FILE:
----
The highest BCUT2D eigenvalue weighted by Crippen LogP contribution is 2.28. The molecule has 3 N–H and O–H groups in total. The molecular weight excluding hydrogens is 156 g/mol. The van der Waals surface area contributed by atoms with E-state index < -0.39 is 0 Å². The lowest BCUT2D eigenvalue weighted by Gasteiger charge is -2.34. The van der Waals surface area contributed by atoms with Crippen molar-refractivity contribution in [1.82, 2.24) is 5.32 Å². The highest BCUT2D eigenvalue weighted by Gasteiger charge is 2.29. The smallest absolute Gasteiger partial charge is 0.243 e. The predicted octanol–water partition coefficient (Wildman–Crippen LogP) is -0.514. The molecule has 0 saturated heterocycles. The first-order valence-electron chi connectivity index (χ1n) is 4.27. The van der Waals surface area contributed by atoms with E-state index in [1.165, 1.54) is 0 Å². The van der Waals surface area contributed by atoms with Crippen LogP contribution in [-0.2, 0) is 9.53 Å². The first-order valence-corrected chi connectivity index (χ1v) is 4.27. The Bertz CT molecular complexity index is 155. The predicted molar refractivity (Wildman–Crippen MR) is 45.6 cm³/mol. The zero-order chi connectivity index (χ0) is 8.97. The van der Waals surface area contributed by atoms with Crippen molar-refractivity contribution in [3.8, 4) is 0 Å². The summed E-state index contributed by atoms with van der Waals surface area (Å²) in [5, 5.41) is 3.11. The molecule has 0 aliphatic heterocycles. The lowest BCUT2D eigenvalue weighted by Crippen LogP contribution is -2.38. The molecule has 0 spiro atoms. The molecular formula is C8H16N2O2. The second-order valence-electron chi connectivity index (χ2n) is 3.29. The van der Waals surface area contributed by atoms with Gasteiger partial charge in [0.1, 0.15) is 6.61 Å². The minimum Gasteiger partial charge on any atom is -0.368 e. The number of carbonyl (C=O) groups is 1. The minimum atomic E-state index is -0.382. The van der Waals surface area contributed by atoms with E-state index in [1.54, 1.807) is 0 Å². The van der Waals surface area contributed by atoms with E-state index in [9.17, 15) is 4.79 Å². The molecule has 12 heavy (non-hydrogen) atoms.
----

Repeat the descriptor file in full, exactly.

The highest BCUT2D eigenvalue weighted by Crippen LogP contribution is 2.28. The molecule has 3 N–H and O–H groups in total. The molecular weight excluding hydrogens is 156 g/mol. The van der Waals surface area contributed by atoms with E-state index < -0.39 is 0 Å². The lowest BCUT2D eigenvalue weighted by Gasteiger charge is -2.34. The van der Waals surface area contributed by atoms with Crippen molar-refractivity contribution in [1.82, 2.24) is 5.32 Å². The highest BCUT2D eigenvalue weighted by Gasteiger charge is 2.29. The smallest absolute Gasteiger partial charge is 0.243 e. The predicted octanol–water partition coefficient (Wildman–Crippen LogP) is -0.514. The molecule has 0 saturated heterocycles. The first-order valence-electron chi connectivity index (χ1n) is 4.27. The van der Waals surface area contributed by atoms with E-state index in [1.165, 1.54) is 0 Å². The van der Waals surface area contributed by atoms with Crippen LogP contribution in [-0.2, 0) is 9.53 Å². The first-order valence-corrected chi connectivity index (χ1v) is 4.27. The Bertz CT molecular complexity index is 155. The predicted molar refractivity (Wildman–Crippen MR) is 45.6 cm³/mol. The zero-order chi connectivity index (χ0) is 8.97. The van der Waals surface area contributed by atoms with Crippen molar-refractivity contribution in [3.8, 4) is 0 Å². The summed E-state index contributed by atoms with van der Waals surface area (Å²) in [5, 5.41) is 3.11. The molecule has 0 aliphatic heterocycles. The lowest BCUT2D eigenvalue weighted by Crippen LogP contribution is -2.38. The molecule has 0 spiro atoms. The molecular formula is C8H16N2O2. The second-order valence-electron chi connectivity index (χ2n) is 3.29. The van der Waals surface area contributed by atoms with Gasteiger partial charge in [0.1, 0.15) is 6.61 Å². The minimum Gasteiger partial charge on any atom is -0.368 e. The number of carbonyl (C=O) groups is 1. The minimum atomic E-state index is -0.382. The van der Waals surface area contributed by atoms with E-state index in [1.54, 1.807) is 0 Å². The van der Waals surface area contributed by atoms with E-state index in [9.17, 15) is 4.79 Å². The molecule has 12 heavy (non-hydrogen) atoms.